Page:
We've all been there: you make a nonchalant comment about taking on three Grand Tours in one season, and all of a sudden your directeur sportif has built your entire season around the notion. Maybe not. But that's the exact scenario breakaway specialist Thomas De Gendt has put himself in ahead of the 2019 season, with the Giro d'Italia, Tour de France and Vuelta a España on his race schedule.
"Actually, it was a joke. I said it to Mario Aerts that I wanted to do the three Grand Tours and he started to write it down. It then became part of the programme," De Gendt told Cyclingnews and other members of the media at Lotto Soudal's recent training camp.
"I've done the Tour and the Vuelta four years in a row, and I have the feeling that one more Grand Tour extra isn't that different. In May I always go to a training camp but this time I'll do another Grand Tour. I hope that my second Grand Tour of the season will be as good as it has been in the last few years. In the past, I've been better at the Vuelta than the Tour, so I hope next year I'll be at my best at the Tour."
There is another reason for De Gendt's decision to take on the triple. Lotto Soudal is light in the stage racing department, deciding to concentrate their budget on young riders, Classics, and Caleb Ewan's sprint train. De Gendt's experience and ability to take on a heavy workload leave him well placed to shoulder added responsibility within the team.
"I have the feeling that we don't have a lot of guys for Grand Tours. We have a lot of young guys so it might be difficult for the team to find eight guys for the Grand Tours. I can take a spot, and I can do something in the Giro and the Tour, and the Vuelta isn't the hardest of the three."
De Gendt's role at each Grand Tour will ultimately depend on who else Lotto Soudal dispatch to each race.
"It depends on who's there," he said. "If Caleb is going to the Giro, then I'll work for him in the sprints. I think it'll be the same work I did for Andre Greipel, and then in the other stages I'll be able to ride for myself."
One possible outcome of such a programme could be that De Gendt is sapped of his best form and left riding on fumes when it comes to his specialty of winning from a break. However, the Belgian is quietly confident that he can sustain a high level and feel his way into multiple Grand Tours.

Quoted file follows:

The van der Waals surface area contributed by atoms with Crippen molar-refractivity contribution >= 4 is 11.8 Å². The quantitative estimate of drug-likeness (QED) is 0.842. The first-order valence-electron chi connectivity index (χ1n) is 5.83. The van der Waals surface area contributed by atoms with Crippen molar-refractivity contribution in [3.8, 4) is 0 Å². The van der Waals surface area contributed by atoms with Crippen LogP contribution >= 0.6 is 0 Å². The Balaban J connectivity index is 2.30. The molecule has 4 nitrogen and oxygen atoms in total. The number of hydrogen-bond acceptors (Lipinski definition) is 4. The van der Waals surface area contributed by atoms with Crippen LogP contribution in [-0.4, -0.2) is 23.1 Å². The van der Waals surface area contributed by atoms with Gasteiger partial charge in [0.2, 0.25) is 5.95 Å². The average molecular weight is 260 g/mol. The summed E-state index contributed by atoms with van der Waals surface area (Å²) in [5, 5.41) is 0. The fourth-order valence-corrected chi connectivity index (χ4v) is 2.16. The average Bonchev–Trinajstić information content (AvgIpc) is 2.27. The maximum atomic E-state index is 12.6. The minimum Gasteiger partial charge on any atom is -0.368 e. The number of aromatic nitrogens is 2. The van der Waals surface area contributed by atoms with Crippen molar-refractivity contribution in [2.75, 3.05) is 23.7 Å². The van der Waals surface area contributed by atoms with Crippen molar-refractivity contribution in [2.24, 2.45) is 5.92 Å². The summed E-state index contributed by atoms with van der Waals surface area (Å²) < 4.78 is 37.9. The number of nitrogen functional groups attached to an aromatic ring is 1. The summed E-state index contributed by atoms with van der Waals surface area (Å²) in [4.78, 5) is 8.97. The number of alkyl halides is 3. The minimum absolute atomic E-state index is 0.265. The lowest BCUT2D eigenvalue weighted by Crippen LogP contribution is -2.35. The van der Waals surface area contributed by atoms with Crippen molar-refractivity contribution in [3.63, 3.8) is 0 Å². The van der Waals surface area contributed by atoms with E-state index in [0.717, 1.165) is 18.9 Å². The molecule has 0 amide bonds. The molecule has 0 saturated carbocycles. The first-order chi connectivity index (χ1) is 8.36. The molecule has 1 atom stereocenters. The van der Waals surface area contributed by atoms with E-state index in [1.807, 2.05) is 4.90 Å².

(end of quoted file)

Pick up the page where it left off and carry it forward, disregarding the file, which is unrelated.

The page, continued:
"My best days are always at the end of a Grand Tour, so it would be stupid to stop after two weeks. I'll have one more race day than this year, so I'll skip the Dauphiné and Pais Vasco. At the Giro, you have lots of nice stages for breakaways. In terms of chances to win, it'll be more or less the same as this year. The Vuelta is my favourite; it's more relaxed.
"It's possible that I'll lose a bit of freshness, but we'll see when the Tour starts. There's a month between the Giro and the Tour, and there's around a week between the Tour and the Vuelta. Usually I need a week to adapt to races like that, and then I find my power again."
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Daniel Benson is the Editor in Chief at both Cyclingnews.com and BikePerfect.com. Based in the UK, he has worked within cycling for almost 15 years, and he joined the Cyclingnews team in 2008 as the site's first UK-based Managing Editor. In that time, he has reported on over a dozen editions of the Tour de France, several World Championships, the Tour Down Under, Spring Classics, and the London 2012 Olympic Games. With the help of the excellent editorial team, he runs the coverage on Cyclingnews and has interviewed leading figures in the sport including UCI Presidents and Tour de France winners.
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